Conventional Loans

What they are and what it means to you

A conventional loan is a mortgage that is not guaranteed or insured by any government agency, including the Federal Housing Administration (FHA), the Farmers Home Administration (FmHA) and the Department of Veterans Affairs (VA). It is typically fixed in terms and rate.

  • Mortgages not guaranteed or insured by these agencies are known as conventional home loans. They include:
  • Conforming loans
  • Non-conforming loans
  • Jumbo loans
  • Portfolio loans
  • Sub-prime loans

About half of all conventional loans are called “conforming” mortgages because they conform to guidelines established by Fannie Mae and Freddie Mac. These two government-sponsored enterprises (GSEs) buy mortgages from lenders and sell them to investors. Their purpose is to make mortgages more widely available. All conforming mortgages are also conventional mortgages.

Loans that do not conform to GSE guidelines are referred to as “non-conforming” home loans. Non-conforming loans that are larger than loan limits set by the GSEs are often referred to as “jumbo” mortgages. All non-conforming mortgages are also conventional mortgages.

Conventional loans held by mortgage lenders on their own books are called “portfolio” loans. Because lenders can set their own guidelines for these loans and do not sell them to investors, these products may have features that other mortgages do not. For example, a portfolio lender might allow a borrower to use investments like stocks and bonds as security for a mortgage for which she would not otherwise qualify.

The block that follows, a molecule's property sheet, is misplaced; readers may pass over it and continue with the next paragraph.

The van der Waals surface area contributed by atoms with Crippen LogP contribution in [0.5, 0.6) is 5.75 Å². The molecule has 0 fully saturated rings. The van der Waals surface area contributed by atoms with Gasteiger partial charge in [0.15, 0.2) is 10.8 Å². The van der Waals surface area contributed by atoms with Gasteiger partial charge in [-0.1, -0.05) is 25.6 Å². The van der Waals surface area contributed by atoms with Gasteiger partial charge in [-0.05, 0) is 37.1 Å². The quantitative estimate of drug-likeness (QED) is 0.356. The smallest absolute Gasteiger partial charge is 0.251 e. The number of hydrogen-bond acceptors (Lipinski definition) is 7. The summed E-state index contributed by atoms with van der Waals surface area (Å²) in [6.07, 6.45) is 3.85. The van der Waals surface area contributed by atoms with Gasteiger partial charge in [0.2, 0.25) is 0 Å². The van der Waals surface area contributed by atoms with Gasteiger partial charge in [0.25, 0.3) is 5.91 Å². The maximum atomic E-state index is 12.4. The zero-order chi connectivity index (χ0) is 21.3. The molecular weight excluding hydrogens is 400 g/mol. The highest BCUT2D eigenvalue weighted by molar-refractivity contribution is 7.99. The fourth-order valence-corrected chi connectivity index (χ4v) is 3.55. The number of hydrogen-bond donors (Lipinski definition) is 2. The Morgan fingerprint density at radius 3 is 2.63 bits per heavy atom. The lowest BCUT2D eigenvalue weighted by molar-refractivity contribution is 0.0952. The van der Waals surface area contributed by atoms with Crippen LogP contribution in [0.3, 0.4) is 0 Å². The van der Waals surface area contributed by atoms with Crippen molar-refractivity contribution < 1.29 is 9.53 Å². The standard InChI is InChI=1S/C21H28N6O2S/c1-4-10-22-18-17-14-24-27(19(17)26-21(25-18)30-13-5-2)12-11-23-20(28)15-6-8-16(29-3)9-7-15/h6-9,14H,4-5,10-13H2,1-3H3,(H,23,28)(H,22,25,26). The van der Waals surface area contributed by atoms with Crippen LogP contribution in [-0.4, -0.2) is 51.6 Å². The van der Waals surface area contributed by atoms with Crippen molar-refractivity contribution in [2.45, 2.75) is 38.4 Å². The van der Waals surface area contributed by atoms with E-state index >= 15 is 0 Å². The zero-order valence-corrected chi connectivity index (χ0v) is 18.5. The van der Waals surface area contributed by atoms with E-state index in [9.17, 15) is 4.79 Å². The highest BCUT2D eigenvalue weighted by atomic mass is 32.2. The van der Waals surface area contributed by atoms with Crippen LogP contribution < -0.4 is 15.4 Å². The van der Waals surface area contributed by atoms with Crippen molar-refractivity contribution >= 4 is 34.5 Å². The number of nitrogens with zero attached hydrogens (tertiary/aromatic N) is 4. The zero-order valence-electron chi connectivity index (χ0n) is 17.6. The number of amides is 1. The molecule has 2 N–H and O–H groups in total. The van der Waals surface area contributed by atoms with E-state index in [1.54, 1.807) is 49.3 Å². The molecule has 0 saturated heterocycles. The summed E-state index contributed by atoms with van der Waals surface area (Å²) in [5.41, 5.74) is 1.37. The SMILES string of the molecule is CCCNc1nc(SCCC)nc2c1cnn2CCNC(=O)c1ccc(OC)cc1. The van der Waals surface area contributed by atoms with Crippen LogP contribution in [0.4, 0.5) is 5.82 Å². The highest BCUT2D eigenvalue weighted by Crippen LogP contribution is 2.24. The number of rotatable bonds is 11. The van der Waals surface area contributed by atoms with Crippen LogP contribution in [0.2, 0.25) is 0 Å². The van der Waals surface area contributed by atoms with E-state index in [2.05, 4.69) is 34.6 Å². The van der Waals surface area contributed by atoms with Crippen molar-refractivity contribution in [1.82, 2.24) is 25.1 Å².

Conventional home loans marketed to borrowers with low credit scores are called sub-prime mortgages. They typically come with high-interest rates and fees. The government has created special rules covering the sale of such products, but they are not government-backed — they are conventional loans.

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What are the advantages of a conventional mortgage?

  • Low down payment required (3 percent minimum)
  • Mortgage insurance is required for loans exceeding 80 percent LTV (Mortgage insurance is required on all FHA loans regardless of the loan-to-value)
  • Conventional mortgage insurance is only monthly or single premium (FHA is upfront and monthly premiums)
  • Conventional mortgage insurance will automatically end at 78 percent loan-to-value (FHA will stay for the entire life of the loan)
  • Conventional mortgage insurance is credit sensitive (For FHA, one premium fits all)
  • Conventional loans can cover much higher loan amounts (FHA over county limits)
  • Even though conventional loans may have higher interest rates, their monthly payments may still be lower

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